It was diabolical. It happened back in the original Tea Party days, when the wealthy colonial landowners, with brilliant orators such as Patrick Henry smoothing the way, united all Americans in a frenzied bond against the British. Sure, Great Britain considered us a possession. But the genius of the American elitists was in deflecting attention away from their local monopoly over land and money and power and into a passionate hatred for an alternative menace.
Just like today, with terrorists and taxes. Terrorism is the foreign threat, siphoning billions of dollars away from domestic needs such as infrastructure and education, while encumbering our airports and national entry points with excessive security measures.
And the tax issue, dear Tea Partiers, is where we should be on the same side. No taxes, at least for 90% of us. But we keep bickering, and the country’s super-yacht owners keep smiling. They are our common enemy. The wealthiest 1% of Americans, who have been the beneficiaries of the largest redistribution of income since the Great Depression, want the poorest 90% of us to believe that ANY tax will hurt EVERYONE.
The neo-American-Revolution wealthy have deflected attention away from themselves and toward government. As Ronald Reagan famously stated, “government is the problem.” But government deregulation turned out to be the problem. Perversely, many of us in the poor 90% still believe in Reagan’s words.
Twenty-five years of shrewd financial strategies, government deregulation, and tax cuts have allowed the richest 1% to TRIPLE their incomes, AFTER TAXES, while the bottom 90% has seen their share drop over 20%. According to IRS figures, the richest 1% took in about 6.5% of America’s total income in 1980. In 2006 it was about 19.5%. That’s a TRILLION dollars a year, one-seventh of America’s total income.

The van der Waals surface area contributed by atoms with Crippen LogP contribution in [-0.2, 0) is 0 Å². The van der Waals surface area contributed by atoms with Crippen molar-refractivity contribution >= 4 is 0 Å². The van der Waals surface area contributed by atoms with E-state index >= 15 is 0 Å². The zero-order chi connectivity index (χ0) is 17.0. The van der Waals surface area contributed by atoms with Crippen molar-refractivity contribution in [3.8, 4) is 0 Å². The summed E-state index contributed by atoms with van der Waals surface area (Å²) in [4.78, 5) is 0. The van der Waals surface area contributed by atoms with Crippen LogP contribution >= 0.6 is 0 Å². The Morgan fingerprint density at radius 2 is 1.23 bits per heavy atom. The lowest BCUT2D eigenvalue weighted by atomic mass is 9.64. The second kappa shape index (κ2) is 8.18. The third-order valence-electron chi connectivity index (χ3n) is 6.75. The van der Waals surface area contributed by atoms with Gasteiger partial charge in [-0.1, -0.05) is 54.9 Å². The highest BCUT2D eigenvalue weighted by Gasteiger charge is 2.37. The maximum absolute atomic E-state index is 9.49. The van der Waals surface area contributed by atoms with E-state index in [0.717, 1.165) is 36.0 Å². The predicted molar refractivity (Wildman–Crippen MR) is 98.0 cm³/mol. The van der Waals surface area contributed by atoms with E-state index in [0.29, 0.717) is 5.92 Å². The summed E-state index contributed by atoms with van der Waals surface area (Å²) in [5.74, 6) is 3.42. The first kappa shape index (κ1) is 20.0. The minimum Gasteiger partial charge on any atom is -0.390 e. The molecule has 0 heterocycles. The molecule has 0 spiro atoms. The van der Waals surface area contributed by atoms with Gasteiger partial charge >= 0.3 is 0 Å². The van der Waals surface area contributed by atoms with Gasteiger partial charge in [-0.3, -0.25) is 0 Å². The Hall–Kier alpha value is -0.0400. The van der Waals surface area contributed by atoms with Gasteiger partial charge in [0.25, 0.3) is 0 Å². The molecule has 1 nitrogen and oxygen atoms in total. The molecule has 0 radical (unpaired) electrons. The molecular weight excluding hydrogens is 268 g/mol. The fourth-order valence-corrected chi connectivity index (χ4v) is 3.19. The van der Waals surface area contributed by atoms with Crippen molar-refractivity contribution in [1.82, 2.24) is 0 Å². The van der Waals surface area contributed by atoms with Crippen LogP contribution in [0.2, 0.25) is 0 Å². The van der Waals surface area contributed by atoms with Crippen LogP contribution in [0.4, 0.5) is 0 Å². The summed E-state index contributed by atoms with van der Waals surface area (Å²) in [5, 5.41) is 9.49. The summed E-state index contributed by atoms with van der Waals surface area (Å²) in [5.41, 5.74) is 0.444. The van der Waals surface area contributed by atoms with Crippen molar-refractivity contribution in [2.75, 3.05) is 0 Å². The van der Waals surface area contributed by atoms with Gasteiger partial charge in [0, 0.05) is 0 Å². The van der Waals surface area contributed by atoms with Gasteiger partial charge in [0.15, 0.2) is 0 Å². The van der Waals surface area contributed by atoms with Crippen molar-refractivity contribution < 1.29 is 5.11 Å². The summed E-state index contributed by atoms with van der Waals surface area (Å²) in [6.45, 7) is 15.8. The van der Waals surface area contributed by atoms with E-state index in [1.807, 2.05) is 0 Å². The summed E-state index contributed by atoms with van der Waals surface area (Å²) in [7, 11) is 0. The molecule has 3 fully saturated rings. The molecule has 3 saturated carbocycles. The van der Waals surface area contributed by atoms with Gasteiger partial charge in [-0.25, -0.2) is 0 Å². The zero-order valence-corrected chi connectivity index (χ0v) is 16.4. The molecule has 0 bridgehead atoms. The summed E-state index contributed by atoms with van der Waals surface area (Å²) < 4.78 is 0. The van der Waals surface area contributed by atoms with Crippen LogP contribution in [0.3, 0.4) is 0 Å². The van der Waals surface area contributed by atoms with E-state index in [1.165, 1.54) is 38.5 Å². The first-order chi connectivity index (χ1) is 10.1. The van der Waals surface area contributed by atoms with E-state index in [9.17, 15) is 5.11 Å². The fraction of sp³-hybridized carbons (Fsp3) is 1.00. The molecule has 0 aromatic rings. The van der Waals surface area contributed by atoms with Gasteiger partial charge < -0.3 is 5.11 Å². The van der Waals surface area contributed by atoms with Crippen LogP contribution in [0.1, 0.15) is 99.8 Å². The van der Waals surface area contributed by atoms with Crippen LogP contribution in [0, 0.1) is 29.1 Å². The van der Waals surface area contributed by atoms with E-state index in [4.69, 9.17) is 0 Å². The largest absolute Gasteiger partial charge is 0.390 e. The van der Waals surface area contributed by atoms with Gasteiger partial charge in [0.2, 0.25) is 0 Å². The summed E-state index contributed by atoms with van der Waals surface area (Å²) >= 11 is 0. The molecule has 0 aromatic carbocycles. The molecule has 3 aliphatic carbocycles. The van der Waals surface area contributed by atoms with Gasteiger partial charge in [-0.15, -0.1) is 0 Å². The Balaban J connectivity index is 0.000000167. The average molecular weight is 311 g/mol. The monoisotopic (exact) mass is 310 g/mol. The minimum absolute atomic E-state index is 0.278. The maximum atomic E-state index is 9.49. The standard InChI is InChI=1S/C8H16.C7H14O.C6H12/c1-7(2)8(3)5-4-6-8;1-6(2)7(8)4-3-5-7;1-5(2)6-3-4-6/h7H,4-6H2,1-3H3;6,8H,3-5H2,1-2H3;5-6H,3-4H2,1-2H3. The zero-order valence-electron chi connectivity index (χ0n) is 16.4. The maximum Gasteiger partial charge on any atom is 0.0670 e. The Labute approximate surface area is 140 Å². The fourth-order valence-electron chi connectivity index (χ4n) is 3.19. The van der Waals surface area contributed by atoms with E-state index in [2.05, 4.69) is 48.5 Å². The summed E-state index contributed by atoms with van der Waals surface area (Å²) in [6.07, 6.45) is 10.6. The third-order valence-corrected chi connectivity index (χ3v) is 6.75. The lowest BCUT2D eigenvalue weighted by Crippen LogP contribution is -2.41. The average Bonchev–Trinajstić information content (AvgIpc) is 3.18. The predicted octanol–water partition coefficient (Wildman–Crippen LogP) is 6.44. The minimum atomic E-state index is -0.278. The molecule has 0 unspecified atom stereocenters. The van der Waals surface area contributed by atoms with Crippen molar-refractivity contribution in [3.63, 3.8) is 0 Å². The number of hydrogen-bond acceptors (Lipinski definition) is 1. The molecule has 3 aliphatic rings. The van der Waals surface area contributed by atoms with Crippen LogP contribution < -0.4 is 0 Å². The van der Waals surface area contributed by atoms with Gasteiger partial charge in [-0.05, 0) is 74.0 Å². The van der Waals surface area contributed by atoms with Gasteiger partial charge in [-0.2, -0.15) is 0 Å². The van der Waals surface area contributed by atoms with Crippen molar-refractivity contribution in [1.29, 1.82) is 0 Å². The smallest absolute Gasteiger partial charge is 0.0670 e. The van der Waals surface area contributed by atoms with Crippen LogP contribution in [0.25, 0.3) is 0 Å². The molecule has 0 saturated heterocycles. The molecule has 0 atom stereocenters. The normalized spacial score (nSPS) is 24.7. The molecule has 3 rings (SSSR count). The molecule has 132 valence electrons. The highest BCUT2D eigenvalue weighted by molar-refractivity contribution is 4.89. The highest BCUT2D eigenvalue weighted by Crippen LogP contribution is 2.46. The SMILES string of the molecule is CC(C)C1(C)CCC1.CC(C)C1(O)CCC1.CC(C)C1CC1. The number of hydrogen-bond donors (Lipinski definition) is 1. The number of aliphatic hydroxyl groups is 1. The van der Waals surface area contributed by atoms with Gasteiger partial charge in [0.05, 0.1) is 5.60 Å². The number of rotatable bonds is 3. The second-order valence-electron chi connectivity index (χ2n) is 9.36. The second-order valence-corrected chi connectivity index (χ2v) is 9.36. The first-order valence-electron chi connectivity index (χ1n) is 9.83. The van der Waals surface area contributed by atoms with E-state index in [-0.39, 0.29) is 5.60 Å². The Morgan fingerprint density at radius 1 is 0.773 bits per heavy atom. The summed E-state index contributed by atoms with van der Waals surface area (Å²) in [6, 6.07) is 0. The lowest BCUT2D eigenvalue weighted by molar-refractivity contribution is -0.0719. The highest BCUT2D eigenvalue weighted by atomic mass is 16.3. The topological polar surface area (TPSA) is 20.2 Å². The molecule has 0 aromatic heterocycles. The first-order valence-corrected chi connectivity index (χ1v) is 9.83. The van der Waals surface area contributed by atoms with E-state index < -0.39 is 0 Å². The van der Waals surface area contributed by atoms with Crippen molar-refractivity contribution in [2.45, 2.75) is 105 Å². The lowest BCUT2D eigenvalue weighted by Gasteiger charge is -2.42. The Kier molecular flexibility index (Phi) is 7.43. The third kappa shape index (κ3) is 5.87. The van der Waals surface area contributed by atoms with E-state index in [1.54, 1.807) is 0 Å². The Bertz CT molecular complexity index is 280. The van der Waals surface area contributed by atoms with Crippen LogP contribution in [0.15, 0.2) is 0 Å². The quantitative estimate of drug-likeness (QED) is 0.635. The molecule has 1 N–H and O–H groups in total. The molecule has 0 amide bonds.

Here’s another way to look at it. Since 1980 our country’s productivity has steadily risen, with total income doubling approximately every 10 years. According to Internal Revenue Service figures, total adjusted gross income (AGI) for the U.S. in 1980 was $1.6 trillion. By 1991 it was $3.5 trillion, and by 2006 $8.1 trillion. If the bottom 90% of America had shared in this prosperity at a level consistent with 1980 incomes, they would be making $45,000 a year instead of $35,000.
Imagine what a middle-income family could do with an extra $10,000 a year.
We need a progressive tax. No new tax on 90% of us, but gradually steeper taxes on the people above that level (those with earnings over $250,000) who have benefited from financial system redistributions, government deregulation, and tax cuts. We would not be ‘spreading the wealth,’ a term often attributed to Obama’s ‘socialist’ tendencies, but instead ‘correcting the 30-year flow’ to the rich.
But, some would ask, don’t the very rich already pay most of the taxes? Just federal income tax. And they pay less than 23% of their incomes in federal income tax. If state and local taxes, social security tax, and excise taxes are included, the lowest-earning half of America pays 24% of their incomes in taxes.
But doesn’t the great wealth of the rich stimulate the economy? Not necessarily. Low-income earners have a higher “Marginal Propensity to Consume,” which means that they spend a greater percentage of their overall income on consumption. High-income earners, on the other hand, will save more. The very rich in our country have put much of their money into mansions, yachts, jewels, and art.